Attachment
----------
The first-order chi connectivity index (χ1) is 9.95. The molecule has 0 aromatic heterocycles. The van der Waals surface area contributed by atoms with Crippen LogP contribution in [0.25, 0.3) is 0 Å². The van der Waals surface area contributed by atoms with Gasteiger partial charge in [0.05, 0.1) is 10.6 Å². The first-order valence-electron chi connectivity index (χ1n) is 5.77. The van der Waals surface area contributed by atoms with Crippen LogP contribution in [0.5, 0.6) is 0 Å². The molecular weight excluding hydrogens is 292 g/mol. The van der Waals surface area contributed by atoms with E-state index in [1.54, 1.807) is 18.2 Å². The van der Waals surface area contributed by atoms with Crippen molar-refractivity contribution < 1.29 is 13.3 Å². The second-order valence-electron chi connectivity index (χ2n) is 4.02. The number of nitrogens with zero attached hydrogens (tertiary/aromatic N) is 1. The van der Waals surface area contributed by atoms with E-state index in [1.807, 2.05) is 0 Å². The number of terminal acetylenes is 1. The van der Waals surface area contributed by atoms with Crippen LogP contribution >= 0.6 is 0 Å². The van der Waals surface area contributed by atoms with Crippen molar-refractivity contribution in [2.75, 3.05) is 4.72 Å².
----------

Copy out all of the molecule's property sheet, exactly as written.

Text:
The first-order chi connectivity index (χ1) is 9.95. The molecule has 0 aromatic heterocycles. The van der Waals surface area contributed by atoms with Crippen LogP contribution in [0.25, 0.3) is 0 Å². The van der Waals surface area contributed by atoms with Gasteiger partial charge in [0.05, 0.1) is 10.6 Å². The first-order valence-electron chi connectivity index (χ1n) is 5.77. The van der Waals surface area contributed by atoms with Crippen LogP contribution in [0.5, 0.6) is 0 Å². The molecular weight excluding hydrogens is 292 g/mol. The van der Waals surface area contributed by atoms with E-state index in [1.54, 1.807) is 18.2 Å². The van der Waals surface area contributed by atoms with Crippen molar-refractivity contribution < 1.29 is 13.3 Å². The second-order valence-electron chi connectivity index (χ2n) is 4.02. The number of nitrogens with zero attached hydrogens (tertiary/aromatic N) is 1. The van der Waals surface area contributed by atoms with E-state index in [1.807, 2.05) is 0 Å². The number of terminal acetylenes is 1. The van der Waals surface area contributed by atoms with Crippen LogP contribution >= 0.6 is 0 Å². The van der Waals surface area contributed by atoms with Crippen molar-refractivity contribution in [2.75, 3.05) is 4.72 Å².